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Little South Fork


Eagle Creek
The Little South Fork (of the Licking River) is one of Kentucky's great outdoor treasures. It is a beautiful very rural river winding through forested hills between two metropolitan areas. Any part of the river is within an hour of either Lexington or Cincinnati but when you're on it you may as well be back in the 1800s. For six hours you see very few signs of civilization but you see everything from blue herons, red tailed hawks and golden eagles to deer, fox, raccoon, coyote, huge turtles and prehistoric fish (muskellunge, left over from the ice age). This is the ideal river for a father to bring young children, or for a Scout, school or church group to bring beginners. It's gently flowing, class I water with enough bends and riffles to keep it interesting but nothing to worry about. The biggest danger is running aground on sandbars or rock ledges, since the average depth of the water is three feet and it often shallows up. There are great sandbars and islands, so you can stop for a scenic lunch or even camp for the night.
The easiest way to access the Licking River is through Thaxton's Canoe Livery outside Falmouth. They've been in business since 1978 and know the river better than anyone. They can arrange any kind of trip on any part of the river you want. They have riverside cabins for rent if you're coming in from more than a few hours distance. Thaxton's is open from April through November unless high or low water temporarily shuts down the river. Phone 859-472-2000 or visit GoPaddling.com. They'll shuttle your canoes if you bring your own. They can provide kayaks if you call ahead. The Little South Fork is their most convenient trip, since it ends right at their headquarters so you don't have to worry about pickup. They begin your day with the haul up to Morgan, where you launch at a now abandoned school. From there it's 6-8 hours back to headquarters, according to how often you stop, how long of a lunch break you take, and how fast the water's flowing, which depends on recent rainfall. The trip is 18 miles, certainly long enough to relax and soak in the ambience.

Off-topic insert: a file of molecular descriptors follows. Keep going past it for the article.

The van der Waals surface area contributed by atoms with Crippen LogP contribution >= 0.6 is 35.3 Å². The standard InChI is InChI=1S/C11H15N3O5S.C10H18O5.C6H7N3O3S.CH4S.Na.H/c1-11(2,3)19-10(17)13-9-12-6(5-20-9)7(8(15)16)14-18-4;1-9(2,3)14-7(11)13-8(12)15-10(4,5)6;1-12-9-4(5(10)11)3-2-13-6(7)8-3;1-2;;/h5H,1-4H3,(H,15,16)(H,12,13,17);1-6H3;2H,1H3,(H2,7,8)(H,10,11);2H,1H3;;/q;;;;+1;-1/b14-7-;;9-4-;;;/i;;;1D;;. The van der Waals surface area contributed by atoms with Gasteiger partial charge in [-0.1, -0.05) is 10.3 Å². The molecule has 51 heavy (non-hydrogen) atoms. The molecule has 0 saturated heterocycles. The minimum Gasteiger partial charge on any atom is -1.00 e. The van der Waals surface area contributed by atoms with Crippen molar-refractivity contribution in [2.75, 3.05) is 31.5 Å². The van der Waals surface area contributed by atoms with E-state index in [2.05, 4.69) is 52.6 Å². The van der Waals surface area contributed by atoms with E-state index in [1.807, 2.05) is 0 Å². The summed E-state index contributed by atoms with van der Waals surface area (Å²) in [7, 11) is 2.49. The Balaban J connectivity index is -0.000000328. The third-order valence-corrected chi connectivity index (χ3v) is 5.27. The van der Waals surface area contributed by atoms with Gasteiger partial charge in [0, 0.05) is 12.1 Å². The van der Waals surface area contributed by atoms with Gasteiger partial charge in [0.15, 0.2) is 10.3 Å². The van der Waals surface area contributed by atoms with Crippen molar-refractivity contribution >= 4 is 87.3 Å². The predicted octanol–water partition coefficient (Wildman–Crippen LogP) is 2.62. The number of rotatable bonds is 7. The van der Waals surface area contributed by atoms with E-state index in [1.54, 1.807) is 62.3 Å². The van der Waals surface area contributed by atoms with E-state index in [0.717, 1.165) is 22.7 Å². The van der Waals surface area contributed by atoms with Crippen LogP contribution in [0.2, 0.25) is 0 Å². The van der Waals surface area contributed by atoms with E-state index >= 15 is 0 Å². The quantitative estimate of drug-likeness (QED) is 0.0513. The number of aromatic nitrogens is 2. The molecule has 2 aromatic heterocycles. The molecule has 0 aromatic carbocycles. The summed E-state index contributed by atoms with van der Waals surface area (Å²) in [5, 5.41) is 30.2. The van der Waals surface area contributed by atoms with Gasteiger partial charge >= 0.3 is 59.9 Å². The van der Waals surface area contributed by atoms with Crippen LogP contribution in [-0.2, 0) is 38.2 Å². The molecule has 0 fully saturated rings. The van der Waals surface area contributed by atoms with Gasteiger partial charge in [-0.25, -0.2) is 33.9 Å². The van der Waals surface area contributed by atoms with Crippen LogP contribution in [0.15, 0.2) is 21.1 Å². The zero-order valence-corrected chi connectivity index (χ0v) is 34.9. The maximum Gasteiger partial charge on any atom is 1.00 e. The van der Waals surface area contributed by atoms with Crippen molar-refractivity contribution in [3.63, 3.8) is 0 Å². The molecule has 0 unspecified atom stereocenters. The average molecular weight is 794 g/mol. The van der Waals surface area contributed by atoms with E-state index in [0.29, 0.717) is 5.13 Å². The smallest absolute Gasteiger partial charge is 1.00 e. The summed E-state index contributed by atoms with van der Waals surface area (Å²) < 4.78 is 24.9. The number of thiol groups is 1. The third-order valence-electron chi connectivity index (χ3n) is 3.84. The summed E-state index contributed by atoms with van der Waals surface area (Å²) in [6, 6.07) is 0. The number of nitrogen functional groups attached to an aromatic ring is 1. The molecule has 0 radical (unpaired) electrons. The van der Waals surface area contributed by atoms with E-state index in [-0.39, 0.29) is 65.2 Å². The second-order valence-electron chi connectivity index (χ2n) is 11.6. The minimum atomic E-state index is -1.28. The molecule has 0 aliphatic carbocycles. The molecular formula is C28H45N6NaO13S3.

That's a blue heron gliding down the river in the photo at right. They're a common sight along the Little South Fork. One of the options you might consider if you're experienced in canoeing is an overnight. Thaxton's hauls your gear up to Berry and you paddle down the first day to Morgan, camping either on an island or a sandbar about a mile downriver from the 18 mile put in. The only complication to the Berry - Morgan route is that there are half a dozen lowhead dams farmers have put in for irrigation purposes, and you have to portage each one. But the scenery is classic. Berry looks like a Norman Rockwell painting with its early 1800s farmhouses, and from there to Morgan the hills are high and wooded. The stream is narrower up there, with tighter bends and some interesting riffles. Not many people canoe that section, not many live up there, and roads are scarce, so fishing is very light, food is plentiful, and the fish grow large. If you make this trip, you'll be paddling 36 miles in two days, a very good weekender.
You can stop almost anywhere along the river and wade in. The shallow water is warm from June to September. The bottom ranges from sandy to pebbly to covered with fresh water mussels. You do, however, have to be sure to bring sunglasses, sunscreen and a hat. The banks are forested but you'll be in full sun most of the time, and 6-8 hours is a long exposure unless you already have a deep tan. You also need plenty of fresh water unless you plan to spend a lot of time purifying river water. The Licking is free of pollution but does contain Girardia and other microscopic organisms. Be sure to wear a camera harness so you have your camera ready at all times. You really will see a lot of wildlife but the turtles, birds and some of the mammals on shore are shy and you have to be quick to get good photos.

One of the reasons we love to start each season on the Little South Fork is because it's a good training river. By maneuvering the canoe through the riffles a beginner learns to read water and avoid obstacles. It's a forgiving river but still a great practice run. The frequent islands also force paddlers to choose routes. Does the left or right channel seem most likely to run free or end up in shallows or backwaters? These canoeists have chosen the right channel because it seems to be running faster and straighter. They're right. The left channel is slower because around the bend fallen trees have accumulated sand and rocks and back up the water.

The ideal time to run the Little South Fork is in April, May or early June, as meltwater and Spring rains keep it full. Kentucky enters its annual drought in July and water levels drop too low. From July through late September the Little South Fork can only be run after rains.

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